Skip to main content

Gaza Project Latest

No this is not them....I do have some pics but its a long story about pic files and my phone crashing....don't ask...
Took delivery last week of our first batch of used balls and boots for our Gaza campaign.

Thirty-five balls and assorted boots of varied sizes were tipped our way by Caloundra City soccer club.

Club Prez Craig Russell told me as we stood in an empty football field as dusk and a storm approached that this is the biggest junior club on the Sunshine Coast, with some 45 teams. The team Craig coaches just fell short of the Grand Final, but finished a credible third in the comp.

So, thanks to Craig and the Caloundra City family for their generous donation.

Only 965 balls to go to reach our target....

Fortunately, we have received pledges from Kevin Milstein at the Reagan Milstein Foundation, The Sunshine Coast Churches Soccer Association and from Mark Acaster (who has helped us before) at Red Lion Football Tours, so we're gradually on the way to our target.

We'll rein them all in as we get closer to the delivery date.

We have an open call for balls and kit - used and new - and so to become a member of the Kick Project for Gaza or elsewhere, just make contact and we'll fill you in.

Unfortunately, we have had to postpone our Gaza project due to the impending winter and the uncertainty over hostilities. All donations will go into storage until we can get there, hopefully in the northern spring.

We will, of course, keep our supporters posted on all developments.

Comments

Popular posts from this blog

In these times, find the joy of being human

The election of Donald J Trump as America's 45th President, confirmed in this week's inauguration, presents numerous challenges to human rights and people power.

The boorish, misogynistic, arrogant tenor of his campaign has cast a pall over the rights of minorities in America and across the globe as his "America First" call, by definition, puts everyone else second or worse. The only equality in the scenario he presents is of the George Orwell type: that of some being more equal than others.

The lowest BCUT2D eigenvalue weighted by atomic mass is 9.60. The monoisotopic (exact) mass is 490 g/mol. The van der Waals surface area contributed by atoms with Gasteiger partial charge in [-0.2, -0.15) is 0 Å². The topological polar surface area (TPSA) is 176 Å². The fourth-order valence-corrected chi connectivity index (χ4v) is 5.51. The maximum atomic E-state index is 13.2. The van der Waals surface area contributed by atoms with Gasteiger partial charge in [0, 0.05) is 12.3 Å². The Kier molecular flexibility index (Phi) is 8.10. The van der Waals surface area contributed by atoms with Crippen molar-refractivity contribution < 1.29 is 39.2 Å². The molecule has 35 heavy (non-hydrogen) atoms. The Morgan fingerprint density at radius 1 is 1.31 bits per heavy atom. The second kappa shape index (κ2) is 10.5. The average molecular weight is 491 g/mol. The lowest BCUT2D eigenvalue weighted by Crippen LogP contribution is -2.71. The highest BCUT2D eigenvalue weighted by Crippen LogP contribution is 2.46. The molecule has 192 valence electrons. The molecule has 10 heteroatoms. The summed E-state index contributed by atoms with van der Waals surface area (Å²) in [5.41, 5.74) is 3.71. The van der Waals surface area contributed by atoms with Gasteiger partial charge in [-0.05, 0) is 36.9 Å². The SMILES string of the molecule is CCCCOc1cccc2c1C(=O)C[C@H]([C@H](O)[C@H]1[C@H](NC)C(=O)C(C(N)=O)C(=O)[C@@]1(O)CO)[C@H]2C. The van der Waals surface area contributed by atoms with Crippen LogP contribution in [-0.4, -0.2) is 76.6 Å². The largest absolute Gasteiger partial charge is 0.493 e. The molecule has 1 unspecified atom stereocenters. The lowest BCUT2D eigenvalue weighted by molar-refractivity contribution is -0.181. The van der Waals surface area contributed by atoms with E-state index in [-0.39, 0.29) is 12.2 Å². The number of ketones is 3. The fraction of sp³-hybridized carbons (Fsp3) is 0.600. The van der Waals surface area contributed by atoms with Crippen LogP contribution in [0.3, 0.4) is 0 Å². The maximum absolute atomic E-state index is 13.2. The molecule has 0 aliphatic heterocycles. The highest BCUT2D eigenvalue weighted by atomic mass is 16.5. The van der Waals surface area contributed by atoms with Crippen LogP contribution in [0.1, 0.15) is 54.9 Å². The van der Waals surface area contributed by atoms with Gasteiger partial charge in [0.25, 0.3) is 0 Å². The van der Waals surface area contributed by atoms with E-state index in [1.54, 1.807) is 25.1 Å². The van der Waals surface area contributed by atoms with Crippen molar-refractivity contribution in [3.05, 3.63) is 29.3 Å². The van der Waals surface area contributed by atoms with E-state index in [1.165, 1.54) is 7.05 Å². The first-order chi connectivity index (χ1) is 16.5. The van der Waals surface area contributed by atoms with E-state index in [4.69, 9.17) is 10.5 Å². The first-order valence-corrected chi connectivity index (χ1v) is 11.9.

Such a situation already exists of course. Western males wield more direct and indirect power in global terms than, say, a dark-skinned girl in a slum. Trump is hardly breaking new ground. But, his ascendancy gives that dark reality more momentum. It puts it closer to the centre of normal. His message threatens to break the positive values that link human beings to each other.

Globally, governments, civil society and civilians need to make a stand.

We need to step up to demand f…

Rohingya Football Club Program Details

The Kick Project board has now reached agreement with the Rohingya Football Club, Kuala Lumpur, to proceed with the following program. 

We are now formally raising funds for the following program, which we aim to begin in January 2016.

Phase One:

Part 1
Aim 1: Provide full playing kit for the current Rohingya Football Club (RFC) squad. This includes: shirts, shorts, socks, shin-pads, boots, goalkeeper equipment
Aim 2: Fund a single playing space for football games. This includes paying fees on a designated municipal football field.
Aim 3: Fund Transport. This includes purchasing or leasing a minivan.
Part 2
Aim 1: To establish a “Ball Library”. This will be set up as a focal point for the RFC and also for the Rohingya community, with special focus on encouraging access for Rohingya children. Appropriate education initiatives (approved by both RFC representatives and The Kick Project via the Program Management Committee) may be conducted and/or promoted in the Ball Library premises;
Aim 2: T…

Playing for Positives: How Pro Sport and Good Causes Can Work Together

Interesting read from The New Yorker on the authority and power invested in professional athletes, in relation to influencing the progress of social justice.

The focus here is on American sports, but the theme can be easily extended to other sports, worldwide.

It's perhaps no surprise perhaps that the rise of pro sports as a massive industry in its own right, with the parallel gains for individuals in money and celebrity terms, that more athletes don't speak out about important issues. There's clearly a lot at stake, and a lot to lose for those who step off the tightly managed corporate line running through most large sports organisations and clubs.

But, the fact that a large percentage of today's professional athletes come from simple backgrounds, if not from situations of outright poverty and/or abuse, begs the question of why don't more speak up about the circumstances that they escaped from and in which some of their peers in youth remain ensconced?

The Kick P…